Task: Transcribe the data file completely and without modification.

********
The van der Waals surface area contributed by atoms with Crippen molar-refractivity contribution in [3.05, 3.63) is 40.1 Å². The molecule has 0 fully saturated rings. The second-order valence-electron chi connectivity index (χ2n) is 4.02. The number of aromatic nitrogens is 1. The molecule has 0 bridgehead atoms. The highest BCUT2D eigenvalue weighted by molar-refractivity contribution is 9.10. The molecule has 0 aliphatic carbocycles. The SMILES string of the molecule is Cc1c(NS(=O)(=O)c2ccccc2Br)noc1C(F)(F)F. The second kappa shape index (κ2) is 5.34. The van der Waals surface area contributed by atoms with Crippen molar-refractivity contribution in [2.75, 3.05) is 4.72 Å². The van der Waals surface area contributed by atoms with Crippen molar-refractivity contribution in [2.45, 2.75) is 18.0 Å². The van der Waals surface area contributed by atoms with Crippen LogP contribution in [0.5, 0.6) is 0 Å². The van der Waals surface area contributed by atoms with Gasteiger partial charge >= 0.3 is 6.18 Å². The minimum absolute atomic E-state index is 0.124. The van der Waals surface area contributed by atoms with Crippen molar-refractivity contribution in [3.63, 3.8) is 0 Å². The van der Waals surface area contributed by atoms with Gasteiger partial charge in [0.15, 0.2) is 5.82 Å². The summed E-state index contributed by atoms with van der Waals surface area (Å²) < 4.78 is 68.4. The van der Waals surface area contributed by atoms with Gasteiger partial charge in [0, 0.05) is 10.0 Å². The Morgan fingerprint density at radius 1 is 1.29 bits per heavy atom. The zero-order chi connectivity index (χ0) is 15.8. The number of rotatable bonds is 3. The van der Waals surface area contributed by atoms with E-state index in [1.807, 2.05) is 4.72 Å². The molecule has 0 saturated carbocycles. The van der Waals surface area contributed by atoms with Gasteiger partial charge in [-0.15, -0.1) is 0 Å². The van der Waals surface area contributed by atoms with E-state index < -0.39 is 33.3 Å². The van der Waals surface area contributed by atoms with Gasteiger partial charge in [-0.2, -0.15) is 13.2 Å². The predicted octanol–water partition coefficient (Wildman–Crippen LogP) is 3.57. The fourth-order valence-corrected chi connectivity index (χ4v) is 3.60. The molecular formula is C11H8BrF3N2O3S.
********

The van der Waals surface area contributed by atoms with Crippen molar-refractivity contribution in [3.05, 3.63) is 40.1 Å². The molecule has 0 fully saturated rings. The second-order valence-electron chi connectivity index (χ2n) is 4.02. The number of aromatic nitrogens is 1. The molecule has 0 bridgehead atoms. The highest BCUT2D eigenvalue weighted by molar-refractivity contribution is 9.10. The molecule has 0 aliphatic carbocycles. The SMILES string of the molecule is Cc1c(NS(=O)(=O)c2ccccc2Br)noc1C(F)(F)F. The second kappa shape index (κ2) is 5.34. The van der Waals surface area contributed by atoms with Crippen molar-refractivity contribution in [2.75, 3.05) is 4.72 Å². The van der Waals surface area contributed by atoms with Crippen molar-refractivity contribution in [2.45, 2.75) is 18.0 Å². The van der Waals surface area contributed by atoms with Crippen LogP contribution in [0.5, 0.6) is 0 Å². The van der Waals surface area contributed by atoms with Gasteiger partial charge >= 0.3 is 6.18 Å². The minimum absolute atomic E-state index is 0.124. The van der Waals surface area contributed by atoms with Crippen molar-refractivity contribution in [3.63, 3.8) is 0 Å². The van der Waals surface area contributed by atoms with Gasteiger partial charge in [0.15, 0.2) is 5.82 Å². The summed E-state index contributed by atoms with van der Waals surface area (Å²) < 4.78 is 68.4. The van der Waals surface area contributed by atoms with Gasteiger partial charge in [0, 0.05) is 10.0 Å². The Morgan fingerprint density at radius 1 is 1.29 bits per heavy atom. The zero-order chi connectivity index (χ0) is 15.8. The number of rotatable bonds is 3. The van der Waals surface area contributed by atoms with E-state index in [1.807, 2.05) is 4.72 Å². The molecule has 0 saturated carbocycles. The van der Waals surface area contributed by atoms with Gasteiger partial charge in [-0.15, -0.1) is 0 Å². The van der Waals surface area contributed by atoms with E-state index < -0.39 is 33.3 Å². The van der Waals surface area contributed by atoms with Gasteiger partial charge in [-0.2, -0.15) is 13.2 Å². The predicted octanol–water partition coefficient (Wildman–Crippen LogP) is 3.57. The fourth-order valence-corrected chi connectivity index (χ4v) is 3.60. The molecular formula is C11H8BrF3N2O3S.